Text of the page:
Posts Tagged ‘stelara’
By Trevor Shewfelt, Pharmacist at the Dauphin Clinic Pharmacy
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The information in this article is intended as a helpful guide only. It is not intended to be used as a substitute for professional advice. If you have any questions about your medications and what is right for you see your doctor, pharmacist or other health care professional.
My daughter, Emily, had an assignment at school. They had to come up with four statements about themselves. Three of the statements were to be true and one statement was to be false. They were going to present these four statements to their class with a computer assisted “Smart board”. During the presentation, the class was going to guess which was true and which was false. Emily really liked this assignment because she typed words into the computer and picked pictures to go with the words. She was telling me the last two statements she had written. “For my true one”, she said “I said our house was gray, and picked a picture of a gray house! For my fake one, I said you were from England, because I like how that flag looked.” I giggled a bit, and broke the bad news. “Unfortunately Emmie, I was born in England. That one is actually true.” She was quite annoyed, rolled her eyes and said, “There is soooo much about my family I don’t know!” Much like Emily, there is soooo much about the skin condition psoriasis I don’t know. So I participated in an online webinar and learned a little.
Psoriasis is a skin disease, but it can effect more than the skin. The most common form of psoriasis is called chronic plaque psoriasis. Areas of the skin develop red patches. The red patches often have dry silvery scales on them. Psoriasis is a chronic disease like diabetes, or high blood pressure. That means we can’t cure psoriasis, but we have treatments that can treat the symptoms.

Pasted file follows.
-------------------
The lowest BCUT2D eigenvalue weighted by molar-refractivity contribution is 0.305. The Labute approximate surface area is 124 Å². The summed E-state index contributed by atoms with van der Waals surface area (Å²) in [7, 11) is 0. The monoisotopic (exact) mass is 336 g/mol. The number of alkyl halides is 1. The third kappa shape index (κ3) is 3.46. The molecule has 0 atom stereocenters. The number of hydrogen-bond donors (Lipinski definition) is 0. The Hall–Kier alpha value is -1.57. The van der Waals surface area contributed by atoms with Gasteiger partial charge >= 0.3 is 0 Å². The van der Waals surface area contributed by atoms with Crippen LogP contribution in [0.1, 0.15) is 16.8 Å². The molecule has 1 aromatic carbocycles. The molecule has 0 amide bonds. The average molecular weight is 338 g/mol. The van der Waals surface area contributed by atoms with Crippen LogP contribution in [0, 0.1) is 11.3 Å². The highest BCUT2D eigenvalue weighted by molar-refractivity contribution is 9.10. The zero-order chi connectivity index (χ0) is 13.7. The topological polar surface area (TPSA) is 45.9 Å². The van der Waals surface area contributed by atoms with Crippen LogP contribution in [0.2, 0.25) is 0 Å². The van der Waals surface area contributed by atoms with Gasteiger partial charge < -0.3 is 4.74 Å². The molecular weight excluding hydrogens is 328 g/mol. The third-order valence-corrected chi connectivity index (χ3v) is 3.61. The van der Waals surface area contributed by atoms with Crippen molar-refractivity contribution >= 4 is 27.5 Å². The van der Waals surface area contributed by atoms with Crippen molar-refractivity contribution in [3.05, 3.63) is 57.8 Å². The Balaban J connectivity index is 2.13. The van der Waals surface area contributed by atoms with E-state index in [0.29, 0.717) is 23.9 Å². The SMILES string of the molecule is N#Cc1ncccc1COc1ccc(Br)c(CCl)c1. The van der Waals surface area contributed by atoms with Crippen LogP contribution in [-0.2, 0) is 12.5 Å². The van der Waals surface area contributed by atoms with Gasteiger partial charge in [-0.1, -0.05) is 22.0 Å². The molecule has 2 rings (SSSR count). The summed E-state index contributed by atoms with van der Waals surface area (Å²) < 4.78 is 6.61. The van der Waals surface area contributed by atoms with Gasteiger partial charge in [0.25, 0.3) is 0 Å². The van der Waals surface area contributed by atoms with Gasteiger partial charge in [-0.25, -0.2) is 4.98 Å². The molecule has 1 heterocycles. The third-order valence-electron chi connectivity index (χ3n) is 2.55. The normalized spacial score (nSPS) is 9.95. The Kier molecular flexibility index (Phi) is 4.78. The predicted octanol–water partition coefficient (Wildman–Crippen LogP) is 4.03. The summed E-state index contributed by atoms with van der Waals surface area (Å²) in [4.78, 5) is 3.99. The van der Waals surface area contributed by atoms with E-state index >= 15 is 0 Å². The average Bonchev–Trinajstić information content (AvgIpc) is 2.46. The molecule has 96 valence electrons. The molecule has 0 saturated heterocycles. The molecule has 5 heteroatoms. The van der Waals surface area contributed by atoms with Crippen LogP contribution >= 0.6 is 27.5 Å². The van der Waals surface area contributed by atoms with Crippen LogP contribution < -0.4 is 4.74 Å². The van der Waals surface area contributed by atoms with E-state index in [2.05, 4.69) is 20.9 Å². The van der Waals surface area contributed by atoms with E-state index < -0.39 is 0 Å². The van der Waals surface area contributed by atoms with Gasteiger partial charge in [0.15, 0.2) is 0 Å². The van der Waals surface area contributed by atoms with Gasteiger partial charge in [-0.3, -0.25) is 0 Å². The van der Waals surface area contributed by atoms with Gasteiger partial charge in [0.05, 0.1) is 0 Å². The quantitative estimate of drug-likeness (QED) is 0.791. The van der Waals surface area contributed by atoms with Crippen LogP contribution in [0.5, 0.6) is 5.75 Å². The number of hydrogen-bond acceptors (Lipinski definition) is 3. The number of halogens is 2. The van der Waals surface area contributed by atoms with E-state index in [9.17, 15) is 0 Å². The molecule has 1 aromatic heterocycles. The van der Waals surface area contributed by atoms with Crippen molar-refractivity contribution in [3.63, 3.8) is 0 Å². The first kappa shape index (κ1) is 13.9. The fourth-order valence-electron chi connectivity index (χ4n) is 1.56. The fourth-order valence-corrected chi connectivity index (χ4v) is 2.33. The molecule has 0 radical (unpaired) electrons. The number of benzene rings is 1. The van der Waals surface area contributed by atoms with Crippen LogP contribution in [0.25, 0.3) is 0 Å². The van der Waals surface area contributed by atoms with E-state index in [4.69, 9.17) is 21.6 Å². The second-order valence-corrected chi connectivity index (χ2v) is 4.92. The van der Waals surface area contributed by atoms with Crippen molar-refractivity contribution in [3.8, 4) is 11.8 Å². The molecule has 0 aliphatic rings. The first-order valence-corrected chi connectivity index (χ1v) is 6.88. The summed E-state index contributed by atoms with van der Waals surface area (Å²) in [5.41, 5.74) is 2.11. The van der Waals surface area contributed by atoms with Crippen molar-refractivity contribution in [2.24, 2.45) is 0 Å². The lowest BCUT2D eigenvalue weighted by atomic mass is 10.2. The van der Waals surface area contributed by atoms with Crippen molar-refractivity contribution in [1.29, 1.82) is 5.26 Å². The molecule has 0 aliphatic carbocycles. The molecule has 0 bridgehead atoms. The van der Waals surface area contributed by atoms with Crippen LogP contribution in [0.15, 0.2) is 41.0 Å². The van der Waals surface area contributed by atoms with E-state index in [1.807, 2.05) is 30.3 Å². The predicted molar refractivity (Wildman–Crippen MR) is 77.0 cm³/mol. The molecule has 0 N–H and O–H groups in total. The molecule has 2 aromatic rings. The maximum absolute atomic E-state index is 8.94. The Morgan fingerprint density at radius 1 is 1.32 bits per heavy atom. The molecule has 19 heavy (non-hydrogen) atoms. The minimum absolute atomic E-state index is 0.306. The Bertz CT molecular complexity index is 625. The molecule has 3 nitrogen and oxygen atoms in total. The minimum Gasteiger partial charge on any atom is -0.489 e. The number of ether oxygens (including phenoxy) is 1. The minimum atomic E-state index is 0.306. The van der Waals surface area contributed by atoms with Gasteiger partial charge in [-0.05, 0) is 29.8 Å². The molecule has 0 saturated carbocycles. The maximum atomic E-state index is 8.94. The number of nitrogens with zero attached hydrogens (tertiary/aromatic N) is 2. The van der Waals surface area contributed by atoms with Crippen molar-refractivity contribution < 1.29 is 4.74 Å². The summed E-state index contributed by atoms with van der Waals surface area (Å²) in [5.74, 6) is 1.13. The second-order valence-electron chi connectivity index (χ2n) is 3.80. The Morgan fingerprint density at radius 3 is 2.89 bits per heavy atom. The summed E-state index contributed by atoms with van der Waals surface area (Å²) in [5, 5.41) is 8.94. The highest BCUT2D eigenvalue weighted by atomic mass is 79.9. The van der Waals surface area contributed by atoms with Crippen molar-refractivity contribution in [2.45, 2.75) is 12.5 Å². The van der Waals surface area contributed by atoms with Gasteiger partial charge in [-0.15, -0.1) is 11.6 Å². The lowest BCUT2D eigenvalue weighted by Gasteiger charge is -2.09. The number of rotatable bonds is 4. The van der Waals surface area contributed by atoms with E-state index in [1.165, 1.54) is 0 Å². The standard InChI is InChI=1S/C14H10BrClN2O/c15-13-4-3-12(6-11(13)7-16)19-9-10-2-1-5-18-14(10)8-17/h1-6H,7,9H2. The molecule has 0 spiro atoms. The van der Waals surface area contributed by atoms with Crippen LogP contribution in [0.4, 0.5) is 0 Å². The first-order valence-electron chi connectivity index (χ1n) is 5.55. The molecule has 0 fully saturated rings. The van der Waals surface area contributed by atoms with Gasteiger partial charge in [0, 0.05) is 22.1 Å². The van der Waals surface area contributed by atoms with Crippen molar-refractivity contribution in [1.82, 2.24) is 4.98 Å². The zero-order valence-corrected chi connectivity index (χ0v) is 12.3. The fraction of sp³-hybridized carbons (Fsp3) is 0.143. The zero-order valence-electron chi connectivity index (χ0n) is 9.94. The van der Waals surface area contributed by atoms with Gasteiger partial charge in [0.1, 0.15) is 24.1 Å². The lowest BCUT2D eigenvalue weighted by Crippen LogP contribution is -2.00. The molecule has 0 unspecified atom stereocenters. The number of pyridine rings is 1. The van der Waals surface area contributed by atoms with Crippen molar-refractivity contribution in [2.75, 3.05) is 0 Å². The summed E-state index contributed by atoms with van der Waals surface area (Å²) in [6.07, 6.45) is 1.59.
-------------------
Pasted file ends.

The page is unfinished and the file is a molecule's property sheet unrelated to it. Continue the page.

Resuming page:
Psoriasis is not contagious. It is not causes by a bacteria or virus. You can’t pass psoriasis onto another person by touching them. Psoriasis is an autoimmune disease. That means the body’s own immune system attacks itself by accident. This autoimmune attack causes inflammation. Healthy inflammation happens when the skin is cut or torn. The area gets red and hot and swollen with blood. Part of the inflammatory cycle is for skin cells to reproduce rapidly. These rapidly reproducing cells help heal up and repair the wound. In psoriasis undamaged skin gets inflamed and the skin cells go into wound repair mode. The cells reproduce rapidly, but there is no wound to repair. So the extra cells are pushed to the surface. This causes a raised area. The cells at the top of this raised area don’t get any blood supply. These cells die off which forms that silver-white scaly crust that we get with psoriasis.
What causes psoriasis? We don’t know. It probably has a genetic component because it does run in some families. Psoriasis usually starts in a person’s twenties or thirties. It can start with a trigger like a serious illness, but often we don’t know what triggered the original flare up. Psoriasis isn’t just a disease of the skin. Up to 30% of patients with psoriasis have symptoms of arthritis. Psoriasis many increase the chance of getting diabetes and high blood pressure. Many psoriasis patients also experience low self-esteem, depression, stress, anxiety and feelings of helplessness.